Recently a fellow in our Wednesday class asked, “Why do some people teach miraculous gifts have ceased?” Several others piped in with comments like, “Why would anyone try to limit God’s power?”
In our world today some will deny any miracle is possible either now or in history. Yet for others, miracles continue to occur perhaps even daily. Then there is a third group who deeply believes in God’s power to operate in miraculous ways, yet they suggest that miraculous gifts have ceased. Why do they believe this?
Their response to the question, “why do you desire to limit God’s power?” might come as a surprise. Most likely they would affirm they have no desire to limit how God works. In fact, they would probably claim that if God wants to do something miraculous he could. Instead of denying God’s power, they will insist that they are trying to faithfully understand what God has indicated through scripture about how he has chosen to work in our world.
It is noteworthy to realize that those who believe miracles do not occur today will probably assert God continues to work in powerful ways and to answer prayers! How can they cling to both ideas? What at first might appear to be a discrepancy simply reveals how people are using the term miracle with different definitions.
Some people use miracle in very broad ways. They talk about the miracle of birth, miracle of a new day, miracle that a cancer went into remission, and so forth. A prayer is answered. It is a miracle!
Those who do not believe God performs miracles today reserve the language of the miraculous for the instantaneous and dramatic evidence of God’s power such as Paul raising the dead, paralyzed people instantly walking, or the immediate capability to speak a foreign language. In their view, if God might choose to heal a disease through a variety of natural means or if he might provide a proclivity to learn languages, neither of these are miraculous. Neither is the birth of a baby, as marvelous, wonderful and complex as it is.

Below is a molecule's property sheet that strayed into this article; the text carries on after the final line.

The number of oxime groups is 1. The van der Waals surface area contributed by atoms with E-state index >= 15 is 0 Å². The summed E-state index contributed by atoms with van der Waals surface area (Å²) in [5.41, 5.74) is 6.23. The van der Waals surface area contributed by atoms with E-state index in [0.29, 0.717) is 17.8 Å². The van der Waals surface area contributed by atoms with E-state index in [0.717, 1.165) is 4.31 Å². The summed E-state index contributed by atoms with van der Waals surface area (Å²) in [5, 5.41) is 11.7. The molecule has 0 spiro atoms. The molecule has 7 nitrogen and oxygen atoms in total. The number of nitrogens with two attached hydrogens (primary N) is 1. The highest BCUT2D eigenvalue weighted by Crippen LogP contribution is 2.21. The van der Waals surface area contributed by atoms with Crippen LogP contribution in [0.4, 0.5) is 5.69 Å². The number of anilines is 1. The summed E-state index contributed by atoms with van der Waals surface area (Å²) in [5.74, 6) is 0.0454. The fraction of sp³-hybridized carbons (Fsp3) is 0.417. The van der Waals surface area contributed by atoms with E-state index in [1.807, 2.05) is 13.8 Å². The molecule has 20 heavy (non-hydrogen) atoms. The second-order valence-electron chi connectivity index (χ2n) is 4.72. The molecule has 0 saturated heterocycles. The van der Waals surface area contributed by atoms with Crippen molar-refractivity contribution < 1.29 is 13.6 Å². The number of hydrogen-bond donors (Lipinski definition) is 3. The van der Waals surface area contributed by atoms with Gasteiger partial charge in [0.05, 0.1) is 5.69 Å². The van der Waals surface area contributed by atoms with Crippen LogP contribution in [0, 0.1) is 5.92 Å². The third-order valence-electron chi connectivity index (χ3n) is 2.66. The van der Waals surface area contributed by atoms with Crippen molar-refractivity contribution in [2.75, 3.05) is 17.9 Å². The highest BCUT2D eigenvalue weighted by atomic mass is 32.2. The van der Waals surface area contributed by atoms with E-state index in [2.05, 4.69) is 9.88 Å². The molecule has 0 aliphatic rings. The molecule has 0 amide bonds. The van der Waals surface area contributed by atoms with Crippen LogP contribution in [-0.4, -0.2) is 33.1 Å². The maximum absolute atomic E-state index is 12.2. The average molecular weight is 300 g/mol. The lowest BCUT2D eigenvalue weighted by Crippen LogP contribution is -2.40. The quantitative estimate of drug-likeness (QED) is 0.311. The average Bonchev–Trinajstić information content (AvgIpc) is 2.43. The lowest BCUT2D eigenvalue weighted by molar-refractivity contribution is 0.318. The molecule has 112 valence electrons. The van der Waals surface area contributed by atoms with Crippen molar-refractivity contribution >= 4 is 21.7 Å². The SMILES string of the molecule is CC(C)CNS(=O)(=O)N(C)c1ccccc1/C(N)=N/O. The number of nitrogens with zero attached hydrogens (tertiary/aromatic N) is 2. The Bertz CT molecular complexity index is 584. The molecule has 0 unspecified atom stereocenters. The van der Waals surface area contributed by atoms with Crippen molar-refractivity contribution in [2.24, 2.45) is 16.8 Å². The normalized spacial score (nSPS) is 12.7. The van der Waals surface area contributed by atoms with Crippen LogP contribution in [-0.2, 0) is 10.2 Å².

Stated a different way, in their perspective while God can work through people and processes in non-miraculous ways, a miracle involves God’s power enabling something to occur that is impossible through natural means. God can work through both, but only one is miraculous.
If an era of the miraculous has indeed ended, this would seem to fit a general observation. Within the biblical timeline of history we do not discover a continuous record of God performing miracles. Rather, the miraculous tends to clump around specific significant events such as:
- … when God created a people for himself and
- … when God helped his people through critical times as with Elijah and Elisha.
Thus when God called the nation of Israel into relationship with himself at Mount Sinai, this was preceded by vast demonstrations of God’s power prior to and following the covenant ceremony. He divided the Red Sea, caused Aaron’s rod to bud, provided water from a rock, caused their clothes to last for decades, etc.
In the same sort of way, prior to and then following Jesus’ covenantal death making possible the church’s existence we discover Jesus’ ministry, the apostle’s ministries as well as the Spirit pouring out amazing abilities upon the early church.
Yet when we look at the entire spectrum of biblical history, miracles tend to be rather rare. Hundreds of years can pass without any mention of a miracle. And then in a crisis situation, suddenly God does the unexpected such as three young men standing unscathed in Nebuchadnezzar’s blazing furnace.
With these intriguing thoughts in hand, what is it within scripture that has led some to conclude miraculous gifts ended with the apostles? More about this next week.